## Section6.3Gist of Reflections and Vertical Stretches

### Subsection6.3.1Reflections

Thinking again of function notation as language, we know that the notation $f(x)$ indicates that there is an input called $x$ and an output called $f(x)\text{.}$ Therefore, by replacing $x$ with $-x$ we are using the opposite of the input.

Likewise, if we replace $f(x)$ with $-f(x)\text{,}$ we are referring to the opposite of the output.

From a graphical standpoint, both of the transformations $-f(x)$ and $f(-x)$ represent reflections of a graph:

$y = -f(x)$

reflects $y = f(x)$ over the horizontal-axis

$y = f(-x)$

reflects $y = f(x)$ over the vertical-axis

The function $g(x) = x^3 - 5x^2 + 2$ is graphed below. Figure 6.3.2. $g(x) = x^3 - 5x^2 + 2$

To reflect $g(x)$ over the $x$-axis, we would take the opposite of the output by multiplying the formula by $-1\text{.}$

The formula for this reflection is

\begin{align*} y \amp= -g(x)\\ \amp= -1(x^3 - 5x^2 + 2)\\ \amp= -x^3 + 5x^2 - 2 \end{align*}

and it is graphed below:

To reflect $g(x)$ over the $y$-axis, we would use the opposite of the input by evaluating $g(-x)\text{.}$

The formula for this reflection is

\begin{align*} y \amp= g(-x)\\ \amp= (-x)^3 - 5(-x)^2 + 2\\ \amp= -x^3 - 5x^2 + 2 \end{align*}

and it is graphed below: Figure 6.3.3. The reflection $y = -g(x)$ Figure 6.3.4. The reflection $y = g(-x)$

Now practice writing the formula for a function which has been transformed.

One use of the transformation $-f(x)$ is in redefining a variable from positive-to-negative, or vice versa, as shown in the example below.

When deep sea divers swim back to the surface of the water after a dive, they must do so slowly. If a diver ascends too quickly, she may experience decompression sickness. In order to prevent this, divers must ascend at a rate slower than 33 ftmin.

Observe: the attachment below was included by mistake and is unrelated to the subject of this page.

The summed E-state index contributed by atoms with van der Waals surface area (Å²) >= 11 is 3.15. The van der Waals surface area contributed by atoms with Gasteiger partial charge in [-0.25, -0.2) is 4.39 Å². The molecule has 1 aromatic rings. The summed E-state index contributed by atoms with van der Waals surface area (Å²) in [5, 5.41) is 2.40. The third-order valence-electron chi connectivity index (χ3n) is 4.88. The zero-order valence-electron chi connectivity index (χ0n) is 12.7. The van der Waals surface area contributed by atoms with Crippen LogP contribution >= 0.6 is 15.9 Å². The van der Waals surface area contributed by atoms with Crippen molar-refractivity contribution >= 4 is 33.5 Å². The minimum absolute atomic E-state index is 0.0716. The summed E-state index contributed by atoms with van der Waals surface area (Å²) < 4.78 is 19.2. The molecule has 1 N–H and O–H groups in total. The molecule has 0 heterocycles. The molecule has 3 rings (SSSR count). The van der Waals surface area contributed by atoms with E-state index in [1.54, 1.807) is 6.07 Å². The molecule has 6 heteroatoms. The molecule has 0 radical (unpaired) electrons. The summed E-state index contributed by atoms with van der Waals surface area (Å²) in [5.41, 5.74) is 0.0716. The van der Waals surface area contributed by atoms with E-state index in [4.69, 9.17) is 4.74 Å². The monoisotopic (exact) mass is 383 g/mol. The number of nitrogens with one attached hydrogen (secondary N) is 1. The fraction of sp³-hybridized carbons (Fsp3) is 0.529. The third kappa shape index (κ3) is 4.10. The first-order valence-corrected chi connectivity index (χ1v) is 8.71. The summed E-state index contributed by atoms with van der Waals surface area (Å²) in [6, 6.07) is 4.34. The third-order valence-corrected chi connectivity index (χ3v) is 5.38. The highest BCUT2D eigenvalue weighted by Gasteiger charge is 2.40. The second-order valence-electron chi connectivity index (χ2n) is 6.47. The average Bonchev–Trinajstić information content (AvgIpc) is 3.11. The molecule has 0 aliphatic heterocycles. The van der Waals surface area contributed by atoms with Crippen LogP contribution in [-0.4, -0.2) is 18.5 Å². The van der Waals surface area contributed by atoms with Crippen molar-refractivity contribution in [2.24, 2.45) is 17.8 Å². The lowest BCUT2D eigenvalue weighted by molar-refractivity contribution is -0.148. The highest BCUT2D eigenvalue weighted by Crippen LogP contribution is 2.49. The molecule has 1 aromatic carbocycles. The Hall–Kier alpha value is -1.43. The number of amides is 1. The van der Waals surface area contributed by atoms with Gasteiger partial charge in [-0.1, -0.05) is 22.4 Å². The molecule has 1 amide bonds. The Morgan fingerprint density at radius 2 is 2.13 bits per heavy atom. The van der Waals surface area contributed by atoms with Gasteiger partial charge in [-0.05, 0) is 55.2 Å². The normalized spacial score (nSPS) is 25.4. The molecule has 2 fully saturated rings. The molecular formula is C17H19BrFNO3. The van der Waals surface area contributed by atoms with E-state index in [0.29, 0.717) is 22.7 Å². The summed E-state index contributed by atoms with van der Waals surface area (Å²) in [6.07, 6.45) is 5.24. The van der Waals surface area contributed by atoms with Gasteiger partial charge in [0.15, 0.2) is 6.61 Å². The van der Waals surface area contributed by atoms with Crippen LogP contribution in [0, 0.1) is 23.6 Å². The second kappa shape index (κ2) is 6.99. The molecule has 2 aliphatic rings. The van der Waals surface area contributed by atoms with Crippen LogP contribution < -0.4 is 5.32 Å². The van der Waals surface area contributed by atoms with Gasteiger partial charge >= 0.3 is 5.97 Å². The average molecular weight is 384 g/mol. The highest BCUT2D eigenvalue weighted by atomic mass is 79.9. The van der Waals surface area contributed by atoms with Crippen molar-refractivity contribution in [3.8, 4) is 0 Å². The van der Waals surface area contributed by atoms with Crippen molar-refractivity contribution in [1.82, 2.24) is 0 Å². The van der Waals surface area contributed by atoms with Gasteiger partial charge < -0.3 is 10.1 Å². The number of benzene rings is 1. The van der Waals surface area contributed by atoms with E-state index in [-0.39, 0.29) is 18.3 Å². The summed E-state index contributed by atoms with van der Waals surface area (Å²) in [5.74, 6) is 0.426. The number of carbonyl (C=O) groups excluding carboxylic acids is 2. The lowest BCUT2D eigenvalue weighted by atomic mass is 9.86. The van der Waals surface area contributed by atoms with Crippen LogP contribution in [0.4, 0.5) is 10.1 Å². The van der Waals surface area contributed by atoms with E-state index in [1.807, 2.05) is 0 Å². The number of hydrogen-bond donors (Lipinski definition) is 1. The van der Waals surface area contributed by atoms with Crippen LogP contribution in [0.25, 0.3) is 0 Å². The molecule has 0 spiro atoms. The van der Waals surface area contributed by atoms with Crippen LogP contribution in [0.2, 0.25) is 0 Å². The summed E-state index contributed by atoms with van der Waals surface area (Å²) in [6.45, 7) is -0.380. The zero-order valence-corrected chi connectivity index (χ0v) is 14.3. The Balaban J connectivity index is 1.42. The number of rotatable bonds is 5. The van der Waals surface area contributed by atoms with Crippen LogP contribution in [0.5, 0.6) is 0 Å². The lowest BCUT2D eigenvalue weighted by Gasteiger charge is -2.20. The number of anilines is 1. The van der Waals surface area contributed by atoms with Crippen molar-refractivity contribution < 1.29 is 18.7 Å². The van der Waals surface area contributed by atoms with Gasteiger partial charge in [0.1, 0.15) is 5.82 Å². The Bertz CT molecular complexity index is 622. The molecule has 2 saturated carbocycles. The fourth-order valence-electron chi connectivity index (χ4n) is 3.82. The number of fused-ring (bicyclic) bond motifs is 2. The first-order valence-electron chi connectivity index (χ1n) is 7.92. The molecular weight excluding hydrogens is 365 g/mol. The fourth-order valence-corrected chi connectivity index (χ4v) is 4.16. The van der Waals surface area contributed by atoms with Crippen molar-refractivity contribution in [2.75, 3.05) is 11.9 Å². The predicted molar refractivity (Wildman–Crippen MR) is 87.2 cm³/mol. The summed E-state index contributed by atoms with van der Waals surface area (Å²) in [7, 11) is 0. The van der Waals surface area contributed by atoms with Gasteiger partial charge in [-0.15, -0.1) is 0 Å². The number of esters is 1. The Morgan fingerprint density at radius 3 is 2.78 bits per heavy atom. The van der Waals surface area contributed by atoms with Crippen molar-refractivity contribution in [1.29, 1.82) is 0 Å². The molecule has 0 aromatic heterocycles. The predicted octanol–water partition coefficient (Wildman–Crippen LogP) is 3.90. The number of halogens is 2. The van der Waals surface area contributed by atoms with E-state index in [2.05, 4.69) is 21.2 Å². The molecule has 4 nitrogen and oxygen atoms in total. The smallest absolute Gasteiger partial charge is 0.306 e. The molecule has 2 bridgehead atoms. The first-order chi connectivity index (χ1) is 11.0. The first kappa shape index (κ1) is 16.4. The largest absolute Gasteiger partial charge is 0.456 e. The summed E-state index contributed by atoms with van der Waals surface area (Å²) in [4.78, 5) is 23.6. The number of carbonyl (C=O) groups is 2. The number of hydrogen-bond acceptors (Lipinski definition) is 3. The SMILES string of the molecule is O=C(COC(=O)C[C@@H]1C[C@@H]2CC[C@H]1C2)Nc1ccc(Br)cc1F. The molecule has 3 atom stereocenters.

Suppose a diver begins at a depth of 100 ft and ascends at a rate of 30 ftmin.

If we wanted to represent the diver's depth below the water as a function of time, we could write:

\begin{equation*} D = f(t) = 100 - 30t \end{equation*}

Alternatively, we could have written a function for the diver's altitude as a function of time. In this case, the diver's altitude when below the water would be negative, so our function would be:

\begin{equation*} A = g(t) = -100 + 30t \end{equation*}

Notice that the altitude is the opposite of the depth here, so our function $g(t)$ is equal to $-f(t)\text{.}$

The graphs below show these functions as reflections of each other over the horizontal axis. Figure 6.3.7. The diver's depth: $D = f(t)$ Figure 6.3.8. The diver's altitude: $A = g(t) = -f(t)$

### Subsection6.3.2Vertical Stretches and Compressions

In addition to reflecting a function, we can also stretch or compress a function vertically by multiplying the output by a constant number $a\text{.}$

If $a > 1$

The transformation $y = a\cdot f(x)$ will vertically stretch the graph of $y = f(x)$ by a factor of $a\text{.}$

If $0 < a < 1$

The transformation $y = a\cdot f(x)$ will vertically compress the graph of $y = f(x)$ by a factor of $a\text{.}$

For the function

\begin{equation*} f(x) = x^2 - 1\text{,} \end{equation*}

describe the transformations $3f(x)$ and $\frac{1}{2}f(x)\text{.}$

For the first transformation, we have:

\begin{align*} 3f(x) \amp= 3(x^2 - 1)\\ \amp= 3x^2 - 3 \end{align*}

This is just like $f(x) = x^2 - 1\text{,}$ but all of the output values have been multiplied by $3\text{.}$

 $x$ $f(x)$ $3f(x)$ -3 8 24 -2 3 9 -1 0 0 0 -1 -3 1 0 0 2 3 9 3 8 24